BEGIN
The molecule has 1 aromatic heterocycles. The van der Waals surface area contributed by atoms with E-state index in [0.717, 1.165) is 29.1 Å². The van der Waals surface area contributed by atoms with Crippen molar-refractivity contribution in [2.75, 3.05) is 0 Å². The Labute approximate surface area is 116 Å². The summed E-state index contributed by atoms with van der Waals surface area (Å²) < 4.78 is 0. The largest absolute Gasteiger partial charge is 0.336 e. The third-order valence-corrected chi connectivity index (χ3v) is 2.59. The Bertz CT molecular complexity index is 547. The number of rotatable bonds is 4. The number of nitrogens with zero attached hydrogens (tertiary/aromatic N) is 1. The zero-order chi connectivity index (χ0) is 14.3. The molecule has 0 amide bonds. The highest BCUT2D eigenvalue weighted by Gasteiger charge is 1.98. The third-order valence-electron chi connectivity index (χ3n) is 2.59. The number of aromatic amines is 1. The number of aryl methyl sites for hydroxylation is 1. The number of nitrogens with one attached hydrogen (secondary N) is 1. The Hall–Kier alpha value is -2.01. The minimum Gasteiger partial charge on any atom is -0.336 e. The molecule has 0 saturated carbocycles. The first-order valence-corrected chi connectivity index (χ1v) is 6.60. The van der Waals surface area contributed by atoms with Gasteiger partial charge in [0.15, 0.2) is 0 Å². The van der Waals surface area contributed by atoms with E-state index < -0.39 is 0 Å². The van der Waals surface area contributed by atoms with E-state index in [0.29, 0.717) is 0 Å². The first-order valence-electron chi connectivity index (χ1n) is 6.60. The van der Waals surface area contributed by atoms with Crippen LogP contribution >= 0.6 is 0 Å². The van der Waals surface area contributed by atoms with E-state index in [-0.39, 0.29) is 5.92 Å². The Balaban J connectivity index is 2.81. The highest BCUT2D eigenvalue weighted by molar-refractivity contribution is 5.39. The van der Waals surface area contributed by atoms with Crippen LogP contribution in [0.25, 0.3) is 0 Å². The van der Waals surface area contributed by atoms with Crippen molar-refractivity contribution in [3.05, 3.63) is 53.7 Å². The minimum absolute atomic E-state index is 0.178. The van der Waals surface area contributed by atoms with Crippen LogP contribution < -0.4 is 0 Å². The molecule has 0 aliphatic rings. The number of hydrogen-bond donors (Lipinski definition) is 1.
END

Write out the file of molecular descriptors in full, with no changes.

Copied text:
The molecule has 1 aromatic heterocycles. The van der Waals surface area contributed by atoms with E-state index in [0.717, 1.165) is 29.1 Å². The van der Waals surface area contributed by atoms with Crippen molar-refractivity contribution in [2.75, 3.05) is 0 Å². The Labute approximate surface area is 116 Å². The summed E-state index contributed by atoms with van der Waals surface area (Å²) < 4.78 is 0. The largest absolute Gasteiger partial charge is 0.336 e. The third-order valence-corrected chi connectivity index (χ3v) is 2.59. The Bertz CT molecular complexity index is 547. The number of rotatable bonds is 4. The number of nitrogens with zero attached hydrogens (tertiary/aromatic N) is 1. The zero-order chi connectivity index (χ0) is 14.3. The molecule has 0 amide bonds. The highest BCUT2D eigenvalue weighted by Gasteiger charge is 1.98. The third-order valence-electron chi connectivity index (χ3n) is 2.59. The number of aromatic amines is 1. The number of aryl methyl sites for hydroxylation is 1. The number of nitrogens with one attached hydrogen (secondary N) is 1. The Hall–Kier alpha value is -2.01. The minimum Gasteiger partial charge on any atom is -0.336 e. The molecule has 0 saturated carbocycles. The first-order valence-corrected chi connectivity index (χ1v) is 6.60. The van der Waals surface area contributed by atoms with Gasteiger partial charge in [0.15, 0.2) is 0 Å². The van der Waals surface area contributed by atoms with E-state index < -0.39 is 0 Å². The van der Waals surface area contributed by atoms with E-state index in [0.29, 0.717) is 0 Å². The first-order valence-electron chi connectivity index (χ1n) is 6.60. The van der Waals surface area contributed by atoms with Crippen LogP contribution >= 0.6 is 0 Å². The van der Waals surface area contributed by atoms with E-state index in [-0.39, 0.29) is 5.92 Å². The Balaban J connectivity index is 2.81. The highest BCUT2D eigenvalue weighted by molar-refractivity contribution is 5.39. The van der Waals surface area contributed by atoms with Crippen LogP contribution in [0.25, 0.3) is 0 Å². The van der Waals surface area contributed by atoms with Crippen molar-refractivity contribution in [3.05, 3.63) is 53.7 Å². The minimum absolute atomic E-state index is 0.178. The van der Waals surface area contributed by atoms with Crippen LogP contribution < -0.4 is 0 Å². The molecule has 0 aliphatic rings. The number of hydrogen-bond donors (Lipinski definition) is 1.